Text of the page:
Zion's Lunar X Goes Free at 5.13

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Nik Berry on Lunar X (5.13). Photo by Jeremiah Watt

Nik Berry on Lunar X (5.13). Photo by Jeremiah Watt

Photo by Jeremiah Watt

Photo by Jeremiah Watt

4/25/11 - Utah climber Nik Berry has made the first free ascent of Lunar Ecstasy (aka Lunar X), a classic aid route on the Moonlight Buttress in Zion National Park. The Salt Lake student spent about eight days total cleaning and working out the moves.

Berry, 25, was motivated to free Lunar X after climbing Sheer Lunacy (5.9 C2 or 5.12+/5.13) in early March, when "one has an incredible view of Lunar X," he says. "I could not keep my eyes off the line the whole time I was climbing Sheer Lunacy."

The nine-pitch Lunar X falls into the mid-5.13 range, with the majority of pitches mid-5.11 and harder. "The pitch that gave me the most trouble was the splitter 5.13 pitch," Berry says. "It is both technical and powerful. If I did not do the sequence just right, I was always off."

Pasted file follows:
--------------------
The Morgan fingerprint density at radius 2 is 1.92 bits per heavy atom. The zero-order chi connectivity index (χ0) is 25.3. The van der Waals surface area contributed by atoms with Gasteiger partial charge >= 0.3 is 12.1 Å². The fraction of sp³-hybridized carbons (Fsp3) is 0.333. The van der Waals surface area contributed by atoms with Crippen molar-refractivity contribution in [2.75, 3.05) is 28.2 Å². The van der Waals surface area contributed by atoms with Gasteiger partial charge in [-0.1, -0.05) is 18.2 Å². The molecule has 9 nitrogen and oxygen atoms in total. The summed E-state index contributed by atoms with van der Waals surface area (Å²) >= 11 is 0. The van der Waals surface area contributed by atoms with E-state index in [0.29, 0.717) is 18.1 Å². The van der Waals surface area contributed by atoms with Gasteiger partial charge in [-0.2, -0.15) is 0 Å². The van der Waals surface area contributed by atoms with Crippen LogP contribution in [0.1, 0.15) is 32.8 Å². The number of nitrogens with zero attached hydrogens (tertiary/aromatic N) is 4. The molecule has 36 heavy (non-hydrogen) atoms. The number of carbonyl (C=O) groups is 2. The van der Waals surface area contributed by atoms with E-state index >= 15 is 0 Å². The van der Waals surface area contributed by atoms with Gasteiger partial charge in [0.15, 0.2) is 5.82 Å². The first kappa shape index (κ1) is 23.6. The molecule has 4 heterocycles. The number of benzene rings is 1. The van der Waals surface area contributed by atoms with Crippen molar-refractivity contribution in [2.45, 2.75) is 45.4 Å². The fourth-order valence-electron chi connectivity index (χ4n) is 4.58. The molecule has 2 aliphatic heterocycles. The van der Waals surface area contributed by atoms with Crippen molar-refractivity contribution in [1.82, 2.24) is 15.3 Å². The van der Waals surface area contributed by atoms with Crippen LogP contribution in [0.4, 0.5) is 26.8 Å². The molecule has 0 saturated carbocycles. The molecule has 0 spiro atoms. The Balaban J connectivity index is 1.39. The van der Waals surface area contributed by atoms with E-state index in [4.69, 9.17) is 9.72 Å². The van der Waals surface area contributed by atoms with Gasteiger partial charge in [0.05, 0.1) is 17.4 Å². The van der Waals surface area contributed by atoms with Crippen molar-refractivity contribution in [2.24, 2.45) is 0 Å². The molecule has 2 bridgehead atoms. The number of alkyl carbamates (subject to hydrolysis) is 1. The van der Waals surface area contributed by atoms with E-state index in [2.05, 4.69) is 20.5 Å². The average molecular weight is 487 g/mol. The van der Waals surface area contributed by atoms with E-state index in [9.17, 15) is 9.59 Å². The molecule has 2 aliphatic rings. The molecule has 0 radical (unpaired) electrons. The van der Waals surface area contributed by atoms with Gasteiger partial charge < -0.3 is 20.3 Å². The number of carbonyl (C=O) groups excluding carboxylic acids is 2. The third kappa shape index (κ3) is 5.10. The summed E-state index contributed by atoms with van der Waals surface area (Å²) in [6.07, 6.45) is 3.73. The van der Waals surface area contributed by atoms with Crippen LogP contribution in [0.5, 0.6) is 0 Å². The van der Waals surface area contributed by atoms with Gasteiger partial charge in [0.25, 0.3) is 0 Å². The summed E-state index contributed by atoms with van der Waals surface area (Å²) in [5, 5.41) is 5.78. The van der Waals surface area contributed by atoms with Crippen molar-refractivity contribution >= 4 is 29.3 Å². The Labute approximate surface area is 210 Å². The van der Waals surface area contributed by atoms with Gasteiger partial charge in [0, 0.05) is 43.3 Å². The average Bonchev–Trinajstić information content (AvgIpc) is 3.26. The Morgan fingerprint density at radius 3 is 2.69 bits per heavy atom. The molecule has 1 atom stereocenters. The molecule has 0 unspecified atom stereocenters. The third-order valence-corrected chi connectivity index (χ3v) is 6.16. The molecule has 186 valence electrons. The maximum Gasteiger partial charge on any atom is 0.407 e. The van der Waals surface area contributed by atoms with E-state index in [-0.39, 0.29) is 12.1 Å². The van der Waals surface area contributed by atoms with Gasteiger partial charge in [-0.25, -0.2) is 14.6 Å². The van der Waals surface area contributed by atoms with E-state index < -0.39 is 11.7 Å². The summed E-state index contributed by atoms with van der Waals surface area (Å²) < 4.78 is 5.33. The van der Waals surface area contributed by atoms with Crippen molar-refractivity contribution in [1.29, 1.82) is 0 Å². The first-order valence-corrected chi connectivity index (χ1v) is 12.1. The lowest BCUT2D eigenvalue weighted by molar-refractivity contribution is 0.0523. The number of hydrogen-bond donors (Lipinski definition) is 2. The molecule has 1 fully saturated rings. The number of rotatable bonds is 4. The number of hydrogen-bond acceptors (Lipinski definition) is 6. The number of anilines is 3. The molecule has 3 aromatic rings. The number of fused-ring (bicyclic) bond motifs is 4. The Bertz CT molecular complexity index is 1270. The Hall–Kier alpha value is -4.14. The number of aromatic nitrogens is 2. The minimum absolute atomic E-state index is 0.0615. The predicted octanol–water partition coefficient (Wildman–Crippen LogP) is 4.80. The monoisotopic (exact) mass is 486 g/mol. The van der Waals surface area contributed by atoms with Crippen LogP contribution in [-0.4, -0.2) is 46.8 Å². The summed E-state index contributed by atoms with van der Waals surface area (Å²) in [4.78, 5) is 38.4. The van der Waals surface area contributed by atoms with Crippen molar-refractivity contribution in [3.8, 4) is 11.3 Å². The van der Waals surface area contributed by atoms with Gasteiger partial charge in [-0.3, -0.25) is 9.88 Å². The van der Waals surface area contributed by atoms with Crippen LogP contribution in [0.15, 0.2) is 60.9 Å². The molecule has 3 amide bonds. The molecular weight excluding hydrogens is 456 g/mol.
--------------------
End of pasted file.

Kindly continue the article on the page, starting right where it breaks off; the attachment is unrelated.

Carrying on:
On his blog, Berry says the bulk of the hard climbing comes in three pitches: "the first being a boulder problem traverse pitch; second, a beautiful splitter that involves tight fingers, fingers, and some powerful face climbing; and the third hard pitch is a twin seam that takes small gear and is mostly face climbing with a few finger locks." Another problem on the route was the loose, sandy rock on the upper moderate, but runout, pitches. "This makes the climber always keep on his/her toes and never let your guard down," Berry says.

Aside from climbing, Berry's biggest challenges were finding partners and fending off inclement weather. "The weather in Zion this spring was horrible, and getting a partner to dedicate a whole day to belaying is difficult," he says. Even so, "I love long and difficult free climbing that is exposed," Berry adds. "Climbing is way more fun for me when I am hundreds of feet off the ground."

As an aid route, Lunar X goes at 5.10 C2+. It was established by Linus Platt and Brad Quinn in 1992.

Look for an interview with Berry in the Photo Annual issue of Climbing, on sale in June. Not a subscriber yet? Click here to save some paper and subscribe to the digital edition.

Date of ascent: April 2011

Source: Nik Berry